Advertisement

Joint inversion in coupled quasi-static poroelasticity

Authors

  • Marc A. Hesse,

    1. Department of Geological Sciences, University of Texas at Austin, Austin, Texas, USA
    2. Institute for Computational Engineering and Sciences, University of Texas at Austin, Austin, Texas, USA
    Search for more papers by this author
  • Georg Stadler

    1. Institute for Computational Engineering and Sciences, University of Texas at Austin, Austin, Texas, USA
    Search for more papers by this author

Corresponding author: M. A. Hesse, Department of Geological Sciences, University of Texas at Austin, Austin, Texas, USA. (mhesse@jsg.utexas.edu)

Abstract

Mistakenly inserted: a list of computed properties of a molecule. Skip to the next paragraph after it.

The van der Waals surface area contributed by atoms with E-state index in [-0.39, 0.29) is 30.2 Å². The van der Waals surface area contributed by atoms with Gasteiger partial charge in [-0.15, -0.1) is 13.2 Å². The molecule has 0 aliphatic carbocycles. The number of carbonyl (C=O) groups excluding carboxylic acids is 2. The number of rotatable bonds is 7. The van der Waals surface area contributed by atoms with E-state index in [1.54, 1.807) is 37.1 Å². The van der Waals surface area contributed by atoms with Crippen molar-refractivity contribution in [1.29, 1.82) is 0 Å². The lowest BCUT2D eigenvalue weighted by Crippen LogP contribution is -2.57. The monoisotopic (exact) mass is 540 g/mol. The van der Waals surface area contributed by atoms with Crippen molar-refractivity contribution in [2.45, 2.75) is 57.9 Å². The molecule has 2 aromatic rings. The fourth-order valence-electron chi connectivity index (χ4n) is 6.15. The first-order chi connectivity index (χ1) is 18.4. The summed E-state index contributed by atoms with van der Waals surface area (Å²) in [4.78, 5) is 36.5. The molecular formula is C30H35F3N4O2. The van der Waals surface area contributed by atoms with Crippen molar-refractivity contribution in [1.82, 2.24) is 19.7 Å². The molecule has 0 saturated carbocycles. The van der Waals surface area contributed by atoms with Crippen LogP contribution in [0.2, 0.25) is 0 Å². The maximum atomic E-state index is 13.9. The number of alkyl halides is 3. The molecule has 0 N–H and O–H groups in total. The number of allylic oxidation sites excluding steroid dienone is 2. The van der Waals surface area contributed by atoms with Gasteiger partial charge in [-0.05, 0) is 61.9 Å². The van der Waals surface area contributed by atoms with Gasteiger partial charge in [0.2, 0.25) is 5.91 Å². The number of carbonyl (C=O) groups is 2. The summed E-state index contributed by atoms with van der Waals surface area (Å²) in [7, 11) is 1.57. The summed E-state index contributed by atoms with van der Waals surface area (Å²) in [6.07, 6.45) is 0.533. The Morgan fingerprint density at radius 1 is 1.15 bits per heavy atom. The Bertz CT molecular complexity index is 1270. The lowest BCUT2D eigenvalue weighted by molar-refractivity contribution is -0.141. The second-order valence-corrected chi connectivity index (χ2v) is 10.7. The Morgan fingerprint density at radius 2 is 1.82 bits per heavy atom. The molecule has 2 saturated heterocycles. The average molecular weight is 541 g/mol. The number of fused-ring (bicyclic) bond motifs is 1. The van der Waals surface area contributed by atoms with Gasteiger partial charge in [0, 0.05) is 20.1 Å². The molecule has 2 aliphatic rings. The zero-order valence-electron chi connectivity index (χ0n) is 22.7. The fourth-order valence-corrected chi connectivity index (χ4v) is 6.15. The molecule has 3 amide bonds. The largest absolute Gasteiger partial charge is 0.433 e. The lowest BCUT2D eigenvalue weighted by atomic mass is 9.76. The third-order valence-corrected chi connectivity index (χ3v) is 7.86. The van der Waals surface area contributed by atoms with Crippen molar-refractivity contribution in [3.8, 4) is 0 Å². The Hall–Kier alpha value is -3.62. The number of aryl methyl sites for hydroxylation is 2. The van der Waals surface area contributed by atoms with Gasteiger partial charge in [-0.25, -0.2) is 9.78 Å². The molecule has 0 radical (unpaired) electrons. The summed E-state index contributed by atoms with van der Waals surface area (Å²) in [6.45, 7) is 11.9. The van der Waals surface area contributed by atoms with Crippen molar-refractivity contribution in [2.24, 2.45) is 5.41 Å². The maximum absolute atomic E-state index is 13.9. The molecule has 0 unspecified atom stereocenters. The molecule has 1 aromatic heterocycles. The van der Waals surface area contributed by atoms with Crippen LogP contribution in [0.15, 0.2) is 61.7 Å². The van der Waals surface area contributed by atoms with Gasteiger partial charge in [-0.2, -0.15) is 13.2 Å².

Geodetic surveys now provide detailed time series maps of anthropogenic land subsidence and uplift due to injection and withdrawal of pore fluids from the subsurface. A coupled poroelastic model allows the integration of geodetic and hydraulic data in a joint inversion and has therefore the potential to improve the characterization of the subsurface and our ability to monitor pore pressure evolution. We formulate a Bayesian inverse problem to infer the lateral permeability variation in an aquifer from geodetic and hydraulic data and from prior information. We compute the maximum a posteriori (MAP) estimate of the posterior permeability distribution and a Gaussian approximation of the posterior. Computing the MAP estimate requires the solution of a large-scale minimization problem subject to the poroelastic equations, for which we propose an efficient Newton-conjugate gradient optimization algorithm. The covariance matrix of the Gaussian approximation of the posterior is given by the inverse Hessian of the log posterior, which we construct by exploiting low-rank properties of the data misfit Hessian. First and second derivatives are computed using adjoints of the time-dependent poroelastic equations, allowing us to fully exploit transient data. Using three increasingly complex model problems, we find the following general properties of poroelastic inversions: Augmenting standard hydraulic well data by surface deformation data improves the aquifer characterization. Surface deformation contributes the most in shallow aquifers but provides useful information even for the characterization of aquifers down to 1 km. In general, it is more difficult to infer high-permeability regions, and their characterization requires frequent measurement to resolve the associated short-response timescales. In horizontal aquifers, the vertical component of the surface deformation provides a smoothed image of the pressure distribution in the aquifer. Provided that the mechanical properties are known, coupled poroelastic inversion is therefore a promising approach to detect flow barriers and to monitor pore pressure evolution.